Desert Shade Camp, which was created to counteract this approach, offers overnight accommodation in ohelogim, which are air-conditioned ecological cabins that will help you connect with your natural surroundings. The winery planted its vines on land that had grown grapes for centuries until the 7th century CE. This young winery, which began operations in 2009, currently produces 8,000 bottles of wine a year. Nabato wines, which are only available for sale at their local shop, include an orange Chardonnay that undergoes a similar process to red wine, in which the wine is fermented with the grape skins and then aged for a year in oak wood barrels that were imported from France.
Details: (08) 658-6229.
4. Ramat Negev Winery
The boutique Ramat Negev Winery was founded in Moshav Kadesh Barnea by the Zadok family. Nira and Alon Zadok moved to the Negev in the 1970s. To celebrate his fortieth birthday, Alon decided to take a class in viticulture. Soon after, he planted his first vineyard and the first grapes were harvested in 2000. Alon passed on his love for wine to his son, Yogev, who followed in his father’s footsteps and studied winemaking in Italy. Yogev is currently the winemaker at Ramat Negev Winery.
The visitor center offers tours, a short film and tastings of three white and three red wines, which costs NIS 50.
5. Midbar Winery
Midbar Winery is another boutique winery that is located in Arad, with vineyards in Mitzpeh Ramon. Since there is very little rainfall in the desert, growers have complete control over the amount of water the grapes receive, which affects their flavor and quality. Midbar specializes in white wines, which have acquired a rich mineral flavor from the unique climate. Wine lovers are invited to join a tour and wine tasting at Midbar Winery, which costs NIS 50. It includes tastings of a number of wines, as well as snacks.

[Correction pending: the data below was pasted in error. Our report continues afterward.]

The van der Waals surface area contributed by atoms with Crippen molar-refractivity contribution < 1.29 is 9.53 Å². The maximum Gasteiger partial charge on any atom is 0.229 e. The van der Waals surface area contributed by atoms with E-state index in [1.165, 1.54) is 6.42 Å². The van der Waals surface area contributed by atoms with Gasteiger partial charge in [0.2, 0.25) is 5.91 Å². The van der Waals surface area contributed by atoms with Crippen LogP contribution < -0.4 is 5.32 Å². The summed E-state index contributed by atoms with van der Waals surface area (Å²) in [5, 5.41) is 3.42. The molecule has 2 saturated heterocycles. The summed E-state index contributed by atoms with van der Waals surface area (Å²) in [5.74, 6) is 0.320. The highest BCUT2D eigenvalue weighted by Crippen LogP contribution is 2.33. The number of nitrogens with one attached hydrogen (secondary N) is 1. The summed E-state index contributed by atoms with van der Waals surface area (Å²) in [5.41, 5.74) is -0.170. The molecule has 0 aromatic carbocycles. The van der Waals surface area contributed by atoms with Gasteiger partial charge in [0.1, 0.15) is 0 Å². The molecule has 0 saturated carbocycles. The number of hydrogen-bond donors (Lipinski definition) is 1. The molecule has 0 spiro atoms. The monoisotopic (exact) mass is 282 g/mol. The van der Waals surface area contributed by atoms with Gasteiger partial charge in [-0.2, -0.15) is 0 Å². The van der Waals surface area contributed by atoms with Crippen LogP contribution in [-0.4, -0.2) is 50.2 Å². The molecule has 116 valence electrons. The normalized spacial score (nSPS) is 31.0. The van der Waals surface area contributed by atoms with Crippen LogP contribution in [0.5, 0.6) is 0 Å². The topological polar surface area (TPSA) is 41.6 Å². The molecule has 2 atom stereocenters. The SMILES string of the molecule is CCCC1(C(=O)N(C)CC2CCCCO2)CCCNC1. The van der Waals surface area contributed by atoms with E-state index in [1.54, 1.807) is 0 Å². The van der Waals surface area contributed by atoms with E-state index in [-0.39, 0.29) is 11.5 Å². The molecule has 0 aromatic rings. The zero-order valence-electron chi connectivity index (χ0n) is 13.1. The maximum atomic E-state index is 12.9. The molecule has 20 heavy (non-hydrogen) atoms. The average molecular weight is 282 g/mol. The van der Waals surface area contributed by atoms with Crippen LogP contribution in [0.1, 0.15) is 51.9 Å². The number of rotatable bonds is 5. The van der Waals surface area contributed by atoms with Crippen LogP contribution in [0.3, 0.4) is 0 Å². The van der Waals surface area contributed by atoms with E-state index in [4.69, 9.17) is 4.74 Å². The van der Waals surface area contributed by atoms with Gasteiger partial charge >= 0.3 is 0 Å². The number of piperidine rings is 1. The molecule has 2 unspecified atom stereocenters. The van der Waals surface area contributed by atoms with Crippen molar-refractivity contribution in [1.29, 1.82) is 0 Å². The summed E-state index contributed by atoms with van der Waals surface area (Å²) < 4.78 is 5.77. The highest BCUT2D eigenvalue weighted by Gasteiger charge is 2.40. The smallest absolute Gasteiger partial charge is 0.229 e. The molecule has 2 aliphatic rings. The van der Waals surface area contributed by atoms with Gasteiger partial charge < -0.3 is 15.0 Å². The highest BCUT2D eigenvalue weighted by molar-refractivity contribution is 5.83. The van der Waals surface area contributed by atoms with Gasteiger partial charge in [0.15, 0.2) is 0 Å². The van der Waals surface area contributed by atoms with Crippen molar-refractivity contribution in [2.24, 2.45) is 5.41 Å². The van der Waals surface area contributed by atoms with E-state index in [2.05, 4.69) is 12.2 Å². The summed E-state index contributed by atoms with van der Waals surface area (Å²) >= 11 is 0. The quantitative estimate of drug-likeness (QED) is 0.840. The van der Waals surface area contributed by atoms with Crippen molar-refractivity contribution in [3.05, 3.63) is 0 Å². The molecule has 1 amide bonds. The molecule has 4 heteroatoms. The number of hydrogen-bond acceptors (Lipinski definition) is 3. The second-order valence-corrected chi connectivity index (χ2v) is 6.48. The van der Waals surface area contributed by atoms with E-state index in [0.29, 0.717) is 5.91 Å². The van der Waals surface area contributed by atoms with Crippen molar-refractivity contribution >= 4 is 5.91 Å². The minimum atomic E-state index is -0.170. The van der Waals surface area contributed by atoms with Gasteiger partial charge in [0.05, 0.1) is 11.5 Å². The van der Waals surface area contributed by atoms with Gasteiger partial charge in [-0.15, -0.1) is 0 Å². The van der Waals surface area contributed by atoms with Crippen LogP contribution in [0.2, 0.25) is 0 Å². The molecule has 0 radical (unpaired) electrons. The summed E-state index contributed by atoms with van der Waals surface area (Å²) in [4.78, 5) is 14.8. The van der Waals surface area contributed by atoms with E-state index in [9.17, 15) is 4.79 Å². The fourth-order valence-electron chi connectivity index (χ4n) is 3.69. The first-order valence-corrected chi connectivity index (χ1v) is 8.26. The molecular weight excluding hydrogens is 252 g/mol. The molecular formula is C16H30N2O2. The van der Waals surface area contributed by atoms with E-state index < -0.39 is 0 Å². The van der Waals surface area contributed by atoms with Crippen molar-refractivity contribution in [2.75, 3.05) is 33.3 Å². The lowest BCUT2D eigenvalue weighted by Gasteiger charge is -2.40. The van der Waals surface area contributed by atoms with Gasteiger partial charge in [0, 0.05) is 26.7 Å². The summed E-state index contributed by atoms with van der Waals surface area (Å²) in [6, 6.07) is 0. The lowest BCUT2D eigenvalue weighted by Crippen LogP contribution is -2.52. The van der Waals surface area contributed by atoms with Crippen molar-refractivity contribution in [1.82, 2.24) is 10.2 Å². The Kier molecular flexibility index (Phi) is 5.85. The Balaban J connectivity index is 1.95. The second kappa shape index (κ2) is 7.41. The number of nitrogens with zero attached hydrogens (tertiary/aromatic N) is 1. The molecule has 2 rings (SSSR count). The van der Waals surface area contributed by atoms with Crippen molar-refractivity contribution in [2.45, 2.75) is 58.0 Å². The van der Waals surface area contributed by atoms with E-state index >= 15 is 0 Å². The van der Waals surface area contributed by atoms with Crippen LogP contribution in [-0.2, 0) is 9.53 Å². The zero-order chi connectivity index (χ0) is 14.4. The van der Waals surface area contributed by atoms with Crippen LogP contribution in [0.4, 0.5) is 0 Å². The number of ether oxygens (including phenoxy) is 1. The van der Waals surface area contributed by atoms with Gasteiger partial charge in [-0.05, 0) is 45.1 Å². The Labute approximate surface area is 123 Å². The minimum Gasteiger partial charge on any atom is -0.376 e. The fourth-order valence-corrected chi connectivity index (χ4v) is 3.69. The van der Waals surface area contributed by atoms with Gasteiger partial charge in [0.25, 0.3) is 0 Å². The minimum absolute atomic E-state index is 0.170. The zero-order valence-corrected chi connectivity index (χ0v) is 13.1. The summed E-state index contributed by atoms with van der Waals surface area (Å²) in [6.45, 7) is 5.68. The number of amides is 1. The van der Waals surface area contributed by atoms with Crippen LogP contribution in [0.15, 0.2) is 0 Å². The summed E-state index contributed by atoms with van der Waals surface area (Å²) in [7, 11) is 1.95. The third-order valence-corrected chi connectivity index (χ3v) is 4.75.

Located at 10 Sadan Street in Arad (in the Artists’ Quarter).
6. Tzoof Winery
If you’re already in Arad, then you definitely should not miss out on a visit to Tzoof Winery, which was founded by Eliezer Bar Sadeh, one of the early pioneering tourism entrepreneurs in the region. Eliezer and his wife, Dganit, who are well known for the fabulous meals they offer in their home, established the boutique Tzoof Winery. The organic wine they produce, which does not contain yeast or metabisulfite, is fruity and refreshing. The couple hosts visits and workshops at the winery, which is located in their garage.
Located at 3 Sayarim Street in Arad.
7. On Debo’s Patio
After tasting so much wine, you’ll most certainly be ready to sit down for a nice meal to take the edge off all the alcohol running through your veins. I recommend going for a meal at Debo’s Patio, which is located in the backyard of Deborah and Ori Nachimov’s home in Kibbutz Tlalim. The Nachimovs, both of whom have worked in the restaurant world for years – they were among the founders of El Gaucho – prepare delecatble meat meals on the weekends.
The meals begin with an array of salads and appetizers, which are followed by a grilled meat dish of your choice, which costs NIS 140. Guests must be 13 years old or older.
Translated by Hannah Hochner.